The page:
Thanks for the figures for the posssible saving of rain water by rain harvesting!   Going by your figures of 2400 million liters for mumbai and assuming
        Message 3 of 4 , Feb 2, 2010
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          Thanks for the figures for the posssible saving of rain water by rain harvesting!
           
          Going by your figures of 2400 million liters for mumbai and assuming population of mumbai as 20 million, each individual's share is 120 million liters a day!! Common man's average requirements, liberally taken, is not more than 200 liters per day per person! This amounts to say that each of us is wasting 120 million liters every day and what effort is required is only to save this 200 liters  out of 120 million!
           
          Surplus water should be carried to distant and barron areas by cannals criss crossing away from mumbai and if need be by pumping at stages and collected at distant locations as a stand by! 
           
          Amount of water wasted during monsoon from areas where it rains plenty, if can be collected ( yes, it should be possible), all our rain starved land could be converted  
          into cultivable land and we should consider this project s with utmost of priority !
           
          I have given my comment/s on earlier occassions also in this site, one of which  is appended below !
           
           
          From: Gopalkrishnan iyer <iyer_ga@...>
          Subject: Needed: to solve water crisis in Mumbai
          To: karmayog@yahoogroups.com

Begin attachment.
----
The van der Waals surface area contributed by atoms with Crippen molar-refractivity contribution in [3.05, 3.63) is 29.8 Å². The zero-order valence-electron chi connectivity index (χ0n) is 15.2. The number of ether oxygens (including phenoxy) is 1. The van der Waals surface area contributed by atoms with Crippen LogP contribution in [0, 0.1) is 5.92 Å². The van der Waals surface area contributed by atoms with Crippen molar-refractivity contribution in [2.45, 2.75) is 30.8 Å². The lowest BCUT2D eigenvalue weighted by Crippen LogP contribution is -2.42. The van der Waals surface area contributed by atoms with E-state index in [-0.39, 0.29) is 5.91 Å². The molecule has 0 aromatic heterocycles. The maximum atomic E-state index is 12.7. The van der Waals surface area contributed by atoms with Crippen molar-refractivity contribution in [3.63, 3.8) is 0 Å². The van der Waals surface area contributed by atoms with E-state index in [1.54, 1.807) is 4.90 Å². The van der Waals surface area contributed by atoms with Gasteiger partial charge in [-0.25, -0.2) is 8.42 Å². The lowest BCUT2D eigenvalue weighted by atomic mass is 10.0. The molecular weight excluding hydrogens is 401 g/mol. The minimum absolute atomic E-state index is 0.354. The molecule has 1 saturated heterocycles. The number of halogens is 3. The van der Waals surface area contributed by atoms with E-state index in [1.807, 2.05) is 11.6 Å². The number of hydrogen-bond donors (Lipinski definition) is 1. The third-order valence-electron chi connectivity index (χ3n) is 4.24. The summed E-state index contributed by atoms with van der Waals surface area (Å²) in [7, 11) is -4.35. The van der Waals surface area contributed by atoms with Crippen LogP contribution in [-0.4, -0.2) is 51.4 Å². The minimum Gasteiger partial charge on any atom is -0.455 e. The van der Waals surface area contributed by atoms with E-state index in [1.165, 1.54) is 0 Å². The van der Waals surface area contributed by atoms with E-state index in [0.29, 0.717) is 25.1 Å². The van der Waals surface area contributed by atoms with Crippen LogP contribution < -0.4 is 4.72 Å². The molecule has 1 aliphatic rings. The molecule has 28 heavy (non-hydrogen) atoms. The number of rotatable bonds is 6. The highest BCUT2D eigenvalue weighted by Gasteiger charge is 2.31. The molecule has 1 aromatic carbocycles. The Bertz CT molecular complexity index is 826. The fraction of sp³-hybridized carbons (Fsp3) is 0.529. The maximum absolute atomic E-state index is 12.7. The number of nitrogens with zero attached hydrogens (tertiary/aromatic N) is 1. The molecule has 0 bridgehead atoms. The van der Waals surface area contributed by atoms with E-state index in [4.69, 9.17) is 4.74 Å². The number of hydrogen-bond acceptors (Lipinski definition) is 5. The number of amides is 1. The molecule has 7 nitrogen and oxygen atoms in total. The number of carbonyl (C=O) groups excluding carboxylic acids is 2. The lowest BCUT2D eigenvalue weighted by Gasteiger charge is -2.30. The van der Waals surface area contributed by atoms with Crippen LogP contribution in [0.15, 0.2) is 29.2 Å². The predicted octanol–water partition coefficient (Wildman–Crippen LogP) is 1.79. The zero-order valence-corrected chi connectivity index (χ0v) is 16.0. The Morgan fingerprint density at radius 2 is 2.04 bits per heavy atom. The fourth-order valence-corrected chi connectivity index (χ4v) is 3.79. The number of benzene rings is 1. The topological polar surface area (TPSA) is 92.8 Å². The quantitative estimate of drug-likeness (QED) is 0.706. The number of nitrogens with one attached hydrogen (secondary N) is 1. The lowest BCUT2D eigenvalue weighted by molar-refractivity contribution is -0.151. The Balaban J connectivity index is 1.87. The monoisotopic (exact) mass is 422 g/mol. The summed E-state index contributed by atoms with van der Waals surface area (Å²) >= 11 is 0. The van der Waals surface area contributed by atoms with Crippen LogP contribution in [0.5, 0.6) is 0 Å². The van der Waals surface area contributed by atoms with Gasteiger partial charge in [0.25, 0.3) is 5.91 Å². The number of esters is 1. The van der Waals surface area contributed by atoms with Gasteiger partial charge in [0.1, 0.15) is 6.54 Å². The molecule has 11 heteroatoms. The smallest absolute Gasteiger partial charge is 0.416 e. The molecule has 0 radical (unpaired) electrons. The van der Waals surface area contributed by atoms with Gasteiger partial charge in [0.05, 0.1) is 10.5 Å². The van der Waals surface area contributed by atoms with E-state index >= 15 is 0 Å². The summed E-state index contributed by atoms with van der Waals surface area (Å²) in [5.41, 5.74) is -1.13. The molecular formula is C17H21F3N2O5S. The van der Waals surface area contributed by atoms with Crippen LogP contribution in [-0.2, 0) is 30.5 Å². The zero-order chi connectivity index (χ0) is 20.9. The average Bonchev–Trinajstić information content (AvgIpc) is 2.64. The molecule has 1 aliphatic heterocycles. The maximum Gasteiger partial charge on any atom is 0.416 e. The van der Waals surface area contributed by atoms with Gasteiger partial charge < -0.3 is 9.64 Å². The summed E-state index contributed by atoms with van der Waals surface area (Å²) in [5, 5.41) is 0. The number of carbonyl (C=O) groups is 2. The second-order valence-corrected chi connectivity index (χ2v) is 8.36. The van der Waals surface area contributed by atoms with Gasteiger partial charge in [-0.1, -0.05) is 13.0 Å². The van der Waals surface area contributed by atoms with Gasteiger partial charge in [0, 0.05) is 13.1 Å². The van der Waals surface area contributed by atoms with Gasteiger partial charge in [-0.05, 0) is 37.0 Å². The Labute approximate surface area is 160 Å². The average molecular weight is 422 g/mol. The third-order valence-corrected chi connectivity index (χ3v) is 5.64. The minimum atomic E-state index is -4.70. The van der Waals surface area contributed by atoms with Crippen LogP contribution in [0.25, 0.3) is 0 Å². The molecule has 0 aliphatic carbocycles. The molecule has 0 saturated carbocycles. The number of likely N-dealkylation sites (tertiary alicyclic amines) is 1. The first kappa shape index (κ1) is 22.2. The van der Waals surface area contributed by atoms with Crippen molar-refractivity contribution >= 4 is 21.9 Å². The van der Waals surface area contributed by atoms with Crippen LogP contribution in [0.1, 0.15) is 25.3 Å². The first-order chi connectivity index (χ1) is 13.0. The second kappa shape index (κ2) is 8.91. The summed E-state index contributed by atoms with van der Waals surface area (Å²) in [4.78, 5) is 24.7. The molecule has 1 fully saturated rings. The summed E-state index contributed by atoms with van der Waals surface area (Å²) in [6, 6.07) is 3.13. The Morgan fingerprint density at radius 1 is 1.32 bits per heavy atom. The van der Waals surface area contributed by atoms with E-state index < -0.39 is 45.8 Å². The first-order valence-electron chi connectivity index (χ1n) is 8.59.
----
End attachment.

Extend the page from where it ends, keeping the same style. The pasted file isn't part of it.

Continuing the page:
Date: Tuesday, 19 January, 2010, 3:46 PM

           
          The way water is depleting year after year water will become scarcer and scarcer, contaminated and more contaminated in years to come, needless to mention that demand would only be increasing ! Saving water is a must a and at the same time avoiding waste and learning to do so is of vital imprtance.
           
          As far as Mumbai is concerned we are getting water  as far away as 180km (Vaitarna) and other places at considerable efforts and expenses. To my lay mans assessment the rain water flowing out during monsoon and wasted every year in the city of Mumbai is several times larger than what these lakes deliver to Mumbai over a year !
           
          As a long term project we should make all out efforts to harvest rain water over large areas
          and make canals cris crossing to carry them (even by pumping back and storing away from
          city) to distant collection centers (in the midsts of hills) as a stand by( of course the study would mainly involve the earths equilibrium under such situations) Such  projects should cover the whole country and then connecting up rivers should be thought about. Any short term plans/ short cuts would seldom serve the purpose.
           
          When Mumbaites get 1000 liters of water(BMC) for Rs 7/- such projects can increase the cost to double, at the most !   FOOD FOR THOUGHT?
           
          Iyer GA   

           
           
           
           
           


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        • vijaya_s17@rediffmail.com
          Subject: GRAY WATER RECYCLING Main Point: CONSERVE POTABLE WATER Category of Topic: Corporate Social Responsibility Message: GRAY WATER (Bathroom water)
          Message 4 of 4 , Feb 2, 2010
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             Subject:GRAY WATER RECYCLING
             Main Point:CONSERVE POTABLE WATER
             Category of Topic:Corporate Social Responsibility
             Message:

            GRAY WATER (Bathroom water) recycling project

             

            General

            Water recycling is a good option for all building in Mumbai in order to preserve potable water resources. It is our social responsibility to conserve the precious potable water and show our love to our beloved Mumbai. In this process the bath water is collected in a basement tank- filtered with a strainer- disinfected /deodored and pumped to overhead tanks for the use of toilet flush.